Even though the Prosecutor General’s Office of the Nation called Santiago Uribe Vélez in for questioning in 2016, Prado’s investigative work has been on the heels of the Uribe Vélez family since 1997, when he was looking into several cases of enforced disappearance. He eventually met police officer Juan Carlos Meneses, who confessed to Prado, telling him about his participation in a wave of deaths that occurred in the mid-90s in Antioquia, in the area surrounding the Santiago Uribe Vélez ranch.5 Prado contacted Father Javier Giraldo, who communicated with the Argentine Nobel Peace Prize winner, Adolph Pérez Esquivel. Together they made an international denouncement before recognized human rights defenders in Argentina. At this point, the police office told how the “Twelve Apostles” paramilitary group operated and its relationship with cattle rancher Santiago Uribe Vélez. Now, the court case is on the verge of concluding; the final arguments from Santiago Uribe Vélez’s defense lawyer are still pending.
Even though the Prosecutor General’s Office of the Nation called Santiago Uribe Vélez in for questioning in 2016, Prado’s investigative work has been on the heels of the Uribe Vélez family since 1997, when he was looking into several cases of enforced disappearance.
The “Twelve Apostles” are tied to the murder of 509 victims, emphasizes Prado. However, this case is limited to the murder of driver Barrientos and Santiago Uribe’s alleged relationship with the paramilitary group.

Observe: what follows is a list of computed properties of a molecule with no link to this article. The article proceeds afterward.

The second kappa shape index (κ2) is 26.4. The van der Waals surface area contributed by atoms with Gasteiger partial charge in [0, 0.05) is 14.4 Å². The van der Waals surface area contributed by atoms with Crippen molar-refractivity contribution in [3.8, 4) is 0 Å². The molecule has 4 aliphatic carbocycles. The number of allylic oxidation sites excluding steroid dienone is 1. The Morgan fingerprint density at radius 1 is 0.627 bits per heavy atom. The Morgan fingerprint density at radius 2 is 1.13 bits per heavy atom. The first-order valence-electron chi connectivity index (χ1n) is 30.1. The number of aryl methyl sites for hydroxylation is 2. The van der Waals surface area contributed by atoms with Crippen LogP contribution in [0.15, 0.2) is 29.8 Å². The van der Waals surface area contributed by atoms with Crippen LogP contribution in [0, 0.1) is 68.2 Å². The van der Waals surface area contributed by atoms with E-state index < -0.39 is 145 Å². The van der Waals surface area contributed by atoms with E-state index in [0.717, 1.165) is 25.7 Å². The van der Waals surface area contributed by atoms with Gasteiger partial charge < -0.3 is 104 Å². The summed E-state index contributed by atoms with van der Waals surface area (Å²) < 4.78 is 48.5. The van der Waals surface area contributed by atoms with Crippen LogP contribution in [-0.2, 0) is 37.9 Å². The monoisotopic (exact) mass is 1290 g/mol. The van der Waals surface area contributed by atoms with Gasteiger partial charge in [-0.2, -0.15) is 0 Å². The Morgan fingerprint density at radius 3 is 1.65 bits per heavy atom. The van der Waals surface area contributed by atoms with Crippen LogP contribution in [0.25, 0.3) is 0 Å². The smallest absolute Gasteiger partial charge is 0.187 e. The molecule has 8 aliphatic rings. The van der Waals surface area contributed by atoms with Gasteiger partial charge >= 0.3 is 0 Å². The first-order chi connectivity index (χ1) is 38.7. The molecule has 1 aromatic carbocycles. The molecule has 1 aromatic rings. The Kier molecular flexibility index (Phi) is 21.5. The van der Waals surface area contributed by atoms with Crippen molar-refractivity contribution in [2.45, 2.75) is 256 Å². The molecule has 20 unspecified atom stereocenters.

The case should have concluded last year, but throughout the case there have been “maneuvers from the defense to generate delays, some have worked, others haven’t,” affirms Prado. This year Covid 19 was responsible for the indefinite postponement and on 20 August, Prado requested that the court convene an online hearing, highlighting the fundamental right to a prompt and full administration of justice.
While the case continues to be postponed, all those involved in the process (lawyers, witnesses, and judges) are under a lot of pressure. Prado has received several threats; he recalls persecution while traveling by car to Bogotá, accompanied by PBI, “we were followed by a guy, a man, on a motorcycle, it was very evident what they were doing,” says Prado.6 With the aim of intimidating him, his car tires have been loosened and he has been threatened by telephone. “Really, there have been a lot, so sometimes I can’t remember them all”, he says with a stoic smile, eager to shift the focus away from himself.
Witnesses have also been persecuted. Prado affirms that there have been assassination attempts against the lives of police officer Juan Carlos Meneces and the ex-paramilitary Juan Jesús Agudelo. The peasant who worked on a farm neighboring Hacienda La Carolina had to leave the country as a protection measure.7
However, there are also beacons of hope. International lawyers have accompanied the case, something he feels is very important since, according to Prado, “justice can be manipulated, the power of those being tried in this case is undeniable.” The international accompaniment helps, so that the judges and justice operators know that they aren’t alone and so that those who are carrying out threats understand that the case is accompanied by the international community.
For Prado, the Santiago Uribe case is most significant because ex-president Álvaro Uribe Vélez is the person who has had the most political power in Colombia. And he is the first brother of an ex-president “who is going to jail.” Prado is convinced that he will get a conviction.